Triathlon·CBC SPORTS IN TOKYO

Canada's Mislawchuk 'super angry' after finishing 15th in men's triathlon

Canada's Tyler Mislawchuk finished 15th in the men's Olympic triathlon and he couldn't hide his disappointment in the moments following the grueling race.

Manitoba triathlete had hopes for a medal; Victoria's Matthew Sharpe 49th in Olympic debut

Canada's Tyler Mislawchuk could not make up ground in the run portion of the men's triathlon. (AFP via Getty Images)

Sometimes an athlete admits that they could give no more, that what happened during a race was the best they could offer.

That wasn't the case Monday in Tokyo for Canada's Tyler Mislawchuk. The Oak Bluff, Man., native finished 15th in the men's Olympic triathlon and his disappointment was apparent.

Mislawchuk appeared stunned after the race, one he came into with realistic hopes of winning a medal.

"I was no good on the run. Super angry with myself. Just didn't have today. Not sure what to say. Really disappointed," he said moments after crossing the finish line. "I wish I could have given people more.

"You train your whole life for this. I  haven't been home in a year [because of training] and to come 15th is so frustrating." 

The 26-year-old had every reason to believe he could have done better.

Norway's Kristian Blummenfelt celebrates as he crosses the line to win gold in the men's triathlon. (Getty Images)

Less than a year ago, Mislawchuk took first place on this exact course, becoming the first Canadian in the 20 years since triathlon became an Olympic event to win the Olympic test event. 

It was part of a breakout year that saw him win the first two World Cup races of his career in addition to capturing  his first-ever World Triathlon Series medal by winning the bronze in Montreal.

Mislawchuk was unable to replicate  that magic Monday in Tokyo in the sweltering heat, never really putting himself in a position to reach the podium.

Competitors swim with Tokyo's Rainbow Bridge in the background. (Getty Images)

Organizers started the race at 6:30 a.m. local time to avoid the midday heat, but it was still very warm as this ultimate test of endurance got underway. Racers navigated a course that snaked around Tokyo Bay with the iconic Rainbow Bridge as a backdrop.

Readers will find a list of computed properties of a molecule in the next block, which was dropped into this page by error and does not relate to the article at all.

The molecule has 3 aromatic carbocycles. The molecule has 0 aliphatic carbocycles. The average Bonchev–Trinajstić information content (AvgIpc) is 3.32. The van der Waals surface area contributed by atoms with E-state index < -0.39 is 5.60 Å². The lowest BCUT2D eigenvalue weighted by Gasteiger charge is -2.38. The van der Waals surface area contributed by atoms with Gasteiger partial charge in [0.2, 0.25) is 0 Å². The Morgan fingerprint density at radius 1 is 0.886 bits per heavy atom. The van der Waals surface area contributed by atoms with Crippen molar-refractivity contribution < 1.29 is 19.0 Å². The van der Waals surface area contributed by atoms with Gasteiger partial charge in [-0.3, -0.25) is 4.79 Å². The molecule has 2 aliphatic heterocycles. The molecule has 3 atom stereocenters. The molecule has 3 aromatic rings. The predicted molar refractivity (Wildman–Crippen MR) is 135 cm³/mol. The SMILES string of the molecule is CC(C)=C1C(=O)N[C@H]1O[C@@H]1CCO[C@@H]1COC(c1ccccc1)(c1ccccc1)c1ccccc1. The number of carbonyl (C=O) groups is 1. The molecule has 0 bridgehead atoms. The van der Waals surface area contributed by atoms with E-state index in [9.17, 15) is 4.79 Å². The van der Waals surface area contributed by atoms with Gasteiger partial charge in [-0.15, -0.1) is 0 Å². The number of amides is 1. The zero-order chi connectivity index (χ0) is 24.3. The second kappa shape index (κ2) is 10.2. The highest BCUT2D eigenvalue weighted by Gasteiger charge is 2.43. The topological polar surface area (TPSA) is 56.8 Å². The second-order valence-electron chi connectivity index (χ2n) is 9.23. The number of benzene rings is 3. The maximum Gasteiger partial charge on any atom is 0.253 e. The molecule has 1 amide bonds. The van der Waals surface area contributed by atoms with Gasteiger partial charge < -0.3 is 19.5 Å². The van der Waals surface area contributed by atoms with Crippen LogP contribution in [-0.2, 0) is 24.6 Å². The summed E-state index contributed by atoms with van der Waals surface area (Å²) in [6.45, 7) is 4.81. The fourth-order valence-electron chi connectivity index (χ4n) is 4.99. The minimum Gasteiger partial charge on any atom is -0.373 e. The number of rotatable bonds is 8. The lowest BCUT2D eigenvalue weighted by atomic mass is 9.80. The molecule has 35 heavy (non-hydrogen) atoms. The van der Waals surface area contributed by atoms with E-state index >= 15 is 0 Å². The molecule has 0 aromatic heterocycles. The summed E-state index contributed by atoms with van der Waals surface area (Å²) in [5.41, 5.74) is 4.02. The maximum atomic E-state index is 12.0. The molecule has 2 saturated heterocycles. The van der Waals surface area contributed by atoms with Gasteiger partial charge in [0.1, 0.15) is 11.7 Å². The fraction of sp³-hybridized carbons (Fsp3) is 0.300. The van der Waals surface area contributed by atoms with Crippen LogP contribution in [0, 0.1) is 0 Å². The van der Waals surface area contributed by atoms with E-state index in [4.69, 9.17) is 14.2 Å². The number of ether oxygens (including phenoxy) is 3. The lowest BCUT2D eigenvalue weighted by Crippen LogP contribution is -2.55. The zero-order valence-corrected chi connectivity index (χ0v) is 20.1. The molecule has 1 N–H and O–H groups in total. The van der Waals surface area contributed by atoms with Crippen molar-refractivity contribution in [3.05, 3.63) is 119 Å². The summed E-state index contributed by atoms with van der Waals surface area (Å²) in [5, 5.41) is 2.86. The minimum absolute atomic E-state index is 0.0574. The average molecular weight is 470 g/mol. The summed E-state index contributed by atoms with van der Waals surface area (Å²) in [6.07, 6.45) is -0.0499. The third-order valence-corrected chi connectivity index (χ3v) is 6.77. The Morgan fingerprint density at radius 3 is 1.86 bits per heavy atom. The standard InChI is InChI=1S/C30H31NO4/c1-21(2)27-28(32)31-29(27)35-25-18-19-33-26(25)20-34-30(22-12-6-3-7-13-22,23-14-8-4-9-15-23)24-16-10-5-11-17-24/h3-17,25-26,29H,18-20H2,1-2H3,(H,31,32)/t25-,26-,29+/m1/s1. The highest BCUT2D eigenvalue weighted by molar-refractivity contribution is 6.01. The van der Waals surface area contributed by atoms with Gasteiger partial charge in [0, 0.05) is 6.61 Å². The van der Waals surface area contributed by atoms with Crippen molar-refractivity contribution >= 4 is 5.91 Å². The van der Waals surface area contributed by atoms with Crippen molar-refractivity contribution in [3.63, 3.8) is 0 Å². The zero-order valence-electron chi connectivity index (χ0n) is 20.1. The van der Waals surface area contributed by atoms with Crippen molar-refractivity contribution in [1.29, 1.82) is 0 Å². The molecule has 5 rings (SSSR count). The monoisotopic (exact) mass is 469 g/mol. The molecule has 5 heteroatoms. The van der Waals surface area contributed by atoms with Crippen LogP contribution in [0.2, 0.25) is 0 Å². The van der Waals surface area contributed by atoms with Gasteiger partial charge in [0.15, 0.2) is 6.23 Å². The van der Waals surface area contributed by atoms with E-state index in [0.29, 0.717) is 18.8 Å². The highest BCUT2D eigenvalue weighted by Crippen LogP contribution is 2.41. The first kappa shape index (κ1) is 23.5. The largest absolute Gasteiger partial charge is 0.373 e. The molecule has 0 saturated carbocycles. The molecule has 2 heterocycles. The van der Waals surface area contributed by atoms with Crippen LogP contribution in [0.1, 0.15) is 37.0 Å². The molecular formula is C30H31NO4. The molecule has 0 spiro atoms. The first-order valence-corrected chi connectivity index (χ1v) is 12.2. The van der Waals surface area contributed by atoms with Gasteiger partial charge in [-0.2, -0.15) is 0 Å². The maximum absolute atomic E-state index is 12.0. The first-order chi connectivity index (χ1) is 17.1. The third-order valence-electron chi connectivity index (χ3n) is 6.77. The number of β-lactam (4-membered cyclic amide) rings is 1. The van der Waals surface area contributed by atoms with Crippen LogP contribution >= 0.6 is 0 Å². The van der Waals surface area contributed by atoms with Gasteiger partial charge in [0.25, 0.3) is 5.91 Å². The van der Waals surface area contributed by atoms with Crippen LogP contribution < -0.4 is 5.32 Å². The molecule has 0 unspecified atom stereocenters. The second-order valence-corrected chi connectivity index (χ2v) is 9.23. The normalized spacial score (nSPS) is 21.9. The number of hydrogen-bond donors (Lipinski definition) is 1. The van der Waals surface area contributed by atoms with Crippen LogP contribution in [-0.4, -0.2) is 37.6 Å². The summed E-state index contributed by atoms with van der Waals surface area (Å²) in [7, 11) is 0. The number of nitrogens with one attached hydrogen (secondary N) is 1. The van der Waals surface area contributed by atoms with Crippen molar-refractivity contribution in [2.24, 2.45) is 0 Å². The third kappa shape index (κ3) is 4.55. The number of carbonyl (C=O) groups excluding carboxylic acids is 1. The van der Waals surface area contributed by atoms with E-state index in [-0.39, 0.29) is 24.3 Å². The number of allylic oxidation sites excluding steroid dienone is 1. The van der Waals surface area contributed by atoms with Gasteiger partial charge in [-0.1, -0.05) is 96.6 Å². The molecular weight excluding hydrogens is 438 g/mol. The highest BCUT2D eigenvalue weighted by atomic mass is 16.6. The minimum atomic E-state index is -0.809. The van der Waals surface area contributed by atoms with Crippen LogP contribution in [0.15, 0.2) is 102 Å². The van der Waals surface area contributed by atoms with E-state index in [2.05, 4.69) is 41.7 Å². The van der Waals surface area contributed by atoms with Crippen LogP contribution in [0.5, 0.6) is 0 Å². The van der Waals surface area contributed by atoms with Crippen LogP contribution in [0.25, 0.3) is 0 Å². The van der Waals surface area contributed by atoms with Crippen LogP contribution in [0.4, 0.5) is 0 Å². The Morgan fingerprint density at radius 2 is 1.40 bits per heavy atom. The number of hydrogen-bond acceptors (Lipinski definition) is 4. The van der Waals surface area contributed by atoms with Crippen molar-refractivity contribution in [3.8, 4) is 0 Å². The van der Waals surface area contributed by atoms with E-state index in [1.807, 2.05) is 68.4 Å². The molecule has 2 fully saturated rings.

Mislawchuk was ninth after the 1,500 metre swim and 16th after 40 kilometres on the bike. But he was unable to make up any ground during the grueling 10 kilometre run, finishing in one hour 46.28 seconds, 84 seconds behind Norway's Kristain Blummenfeldt , who blew away the field with a dominating performance. Alex Yee of Great Britain took while silver while New Zealand's Hayden Wilde claimed bronze.

The only other Canadian in the event, Matthew Sharpe, 30, of Victoria, finished 49th in his Olympic debut in a time of 1:57.32.

"I had some cramping on the run and couldn't run as hard as I've trained," Mislawchuk said. "I couldn't run full gas, I just couldn't go any faster."

Mislawchuk was inspired to take up triathlon after watching fellow Canadian Simon Whitfield's silver-medal performance at the Beijing 2008 Olympic Games. Whitfield won gold in Sydney 2000 in the sport's Olympic debut. Mislawchuk had worked feverishly over the past 18 months in hopes of repeating that iconic performance here in Tokyo.

It wasn't meant to be. 

WATCH | Technology has helped Tyler Mislawchuk take hits training to the next level:

Canadian triathlete Tyler Mislawchuk and coach Jonathan Hall are working in a way they never have before

5 months ago
2:14
Technology has helped the Olympian and his coach take their training to the next level despite the physical distance between them. 2:14

Joanna Brown of Carp, Ont., and Amelie Kretz of Blainville, Que., will race in the women's triathlon Tuesday morning.

ABOUT THE AUTHOR

Jamie Strashin is a native Torontonian whose latest stop is the CBC Sports department. Before, he spent 15 years covering everything from city hall to courts and breaking news as a reporter for CBC News. He has also worked in Brandon, Man., and Calgary. Follow him on Twitter @StrashinCBC

now